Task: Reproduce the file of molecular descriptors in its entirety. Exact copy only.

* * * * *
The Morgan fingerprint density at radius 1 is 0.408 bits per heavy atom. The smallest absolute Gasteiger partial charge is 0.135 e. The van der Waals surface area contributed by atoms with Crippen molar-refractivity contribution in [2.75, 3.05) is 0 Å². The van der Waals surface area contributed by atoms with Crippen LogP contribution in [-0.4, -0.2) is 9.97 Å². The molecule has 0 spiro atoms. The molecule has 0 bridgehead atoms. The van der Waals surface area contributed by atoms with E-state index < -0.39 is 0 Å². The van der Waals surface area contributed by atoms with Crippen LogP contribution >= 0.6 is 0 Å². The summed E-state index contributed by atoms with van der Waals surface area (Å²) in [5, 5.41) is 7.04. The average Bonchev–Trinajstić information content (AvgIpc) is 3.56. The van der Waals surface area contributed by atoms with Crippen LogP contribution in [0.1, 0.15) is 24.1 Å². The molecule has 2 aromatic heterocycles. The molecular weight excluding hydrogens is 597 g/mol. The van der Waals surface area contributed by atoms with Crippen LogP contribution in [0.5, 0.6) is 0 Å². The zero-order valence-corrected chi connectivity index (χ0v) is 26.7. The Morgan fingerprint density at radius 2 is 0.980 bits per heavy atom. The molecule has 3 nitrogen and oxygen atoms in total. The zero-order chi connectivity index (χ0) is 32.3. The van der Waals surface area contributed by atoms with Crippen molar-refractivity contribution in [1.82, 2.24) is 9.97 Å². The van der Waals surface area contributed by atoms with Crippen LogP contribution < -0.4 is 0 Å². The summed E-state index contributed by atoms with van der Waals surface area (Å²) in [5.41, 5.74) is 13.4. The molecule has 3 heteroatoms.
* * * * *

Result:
The Morgan fingerprint density at radius 1 is 0.408 bits per heavy atom. The smallest absolute Gasteiger partial charge is 0.135 e. The van der Waals surface area contributed by atoms with Crippen molar-refractivity contribution in [2.75, 3.05) is 0 Å². The van der Waals surface area contributed by atoms with Crippen LogP contribution in [-0.4, -0.2) is 9.97 Å². The molecule has 0 spiro atoms. The molecule has 0 bridgehead atoms. The van der Waals surface area contributed by atoms with E-state index < -0.39 is 0 Å². The van der Waals surface area contributed by atoms with Crippen LogP contribution >= 0.6 is 0 Å². The summed E-state index contributed by atoms with van der Waals surface area (Å²) in [5, 5.41) is 7.04. The average Bonchev–Trinajstić information content (AvgIpc) is 3.56. The van der Waals surface area contributed by atoms with Crippen LogP contribution in [0.1, 0.15) is 24.1 Å². The molecule has 2 aromatic heterocycles. The molecular weight excluding hydrogens is 597 g/mol. The van der Waals surface area contributed by atoms with Crippen LogP contribution in [0.5, 0.6) is 0 Å². The zero-order valence-corrected chi connectivity index (χ0v) is 26.7. The Morgan fingerprint density at radius 2 is 0.980 bits per heavy atom. The molecule has 3 nitrogen and oxygen atoms in total. The zero-order chi connectivity index (χ0) is 32.3. The van der Waals surface area contributed by atoms with Crippen molar-refractivity contribution in [1.82, 2.24) is 9.97 Å². The van der Waals surface area contributed by atoms with Crippen LogP contribution < -0.4 is 0 Å². The summed E-state index contributed by atoms with van der Waals surface area (Å²) in [5.41, 5.74) is 13.4. The molecule has 3 heteroatoms.